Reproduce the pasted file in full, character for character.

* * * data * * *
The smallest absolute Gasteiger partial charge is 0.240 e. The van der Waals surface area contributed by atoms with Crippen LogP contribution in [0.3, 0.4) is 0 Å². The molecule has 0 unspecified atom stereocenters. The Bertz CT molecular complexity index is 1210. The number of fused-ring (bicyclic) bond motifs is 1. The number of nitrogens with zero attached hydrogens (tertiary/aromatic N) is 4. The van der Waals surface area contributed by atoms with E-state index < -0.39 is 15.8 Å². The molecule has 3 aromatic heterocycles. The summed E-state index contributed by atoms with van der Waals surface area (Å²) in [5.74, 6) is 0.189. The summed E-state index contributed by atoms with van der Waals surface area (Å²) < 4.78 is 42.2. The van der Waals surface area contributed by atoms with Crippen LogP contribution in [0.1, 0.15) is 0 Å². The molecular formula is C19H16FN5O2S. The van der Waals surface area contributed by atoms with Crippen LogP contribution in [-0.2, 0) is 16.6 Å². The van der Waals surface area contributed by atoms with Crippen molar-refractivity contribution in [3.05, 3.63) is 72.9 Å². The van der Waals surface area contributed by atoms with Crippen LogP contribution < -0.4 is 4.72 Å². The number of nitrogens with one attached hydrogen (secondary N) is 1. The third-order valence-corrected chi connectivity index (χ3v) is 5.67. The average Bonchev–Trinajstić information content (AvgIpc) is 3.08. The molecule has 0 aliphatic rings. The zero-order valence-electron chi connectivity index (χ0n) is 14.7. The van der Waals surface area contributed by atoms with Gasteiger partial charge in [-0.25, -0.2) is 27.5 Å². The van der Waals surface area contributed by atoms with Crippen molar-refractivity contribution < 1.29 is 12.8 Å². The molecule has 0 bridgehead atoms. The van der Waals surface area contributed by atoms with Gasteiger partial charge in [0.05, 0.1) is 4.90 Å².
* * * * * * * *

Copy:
The smallest absolute Gasteiger partial charge is 0.240 e. The van der Waals surface area contributed by atoms with Crippen LogP contribution in [0.3, 0.4) is 0 Å². The molecule has 0 unspecified atom stereocenters. The Bertz CT molecular complexity index is 1210. The number of fused-ring (bicyclic) bond motifs is 1. The number of nitrogens with zero attached hydrogens (tertiary/aromatic N) is 4. The van der Waals surface area contributed by atoms with E-state index < -0.39 is 15.8 Å². The molecule has 3 aromatic heterocycles. The summed E-state index contributed by atoms with van der Waals surface area (Å²) in [5.74, 6) is 0.189. The summed E-state index contributed by atoms with van der Waals surface area (Å²) < 4.78 is 42.2. The van der Waals surface area contributed by atoms with Crippen LogP contribution in [0.1, 0.15) is 0 Å². The molecular formula is C19H16FN5O2S. The van der Waals surface area contributed by atoms with Crippen LogP contribution in [-0.2, 0) is 16.6 Å². The van der Waals surface area contributed by atoms with Crippen molar-refractivity contribution in [3.05, 3.63) is 72.9 Å². The van der Waals surface area contributed by atoms with Crippen LogP contribution < -0.4 is 4.72 Å². The number of nitrogens with one attached hydrogen (secondary N) is 1. The third-order valence-corrected chi connectivity index (χ3v) is 5.67. The average Bonchev–Trinajstić information content (AvgIpc) is 3.08. The molecule has 0 aliphatic rings. The zero-order valence-electron chi connectivity index (χ0n) is 14.7. The van der Waals surface area contributed by atoms with Gasteiger partial charge in [-0.25, -0.2) is 27.5 Å². The van der Waals surface area contributed by atoms with Crippen molar-refractivity contribution < 1.29 is 12.8 Å². The molecule has 0 bridgehead atoms. The van der Waals surface area contributed by atoms with Gasteiger partial charge in [0.05, 0.1) is 4.90 Å².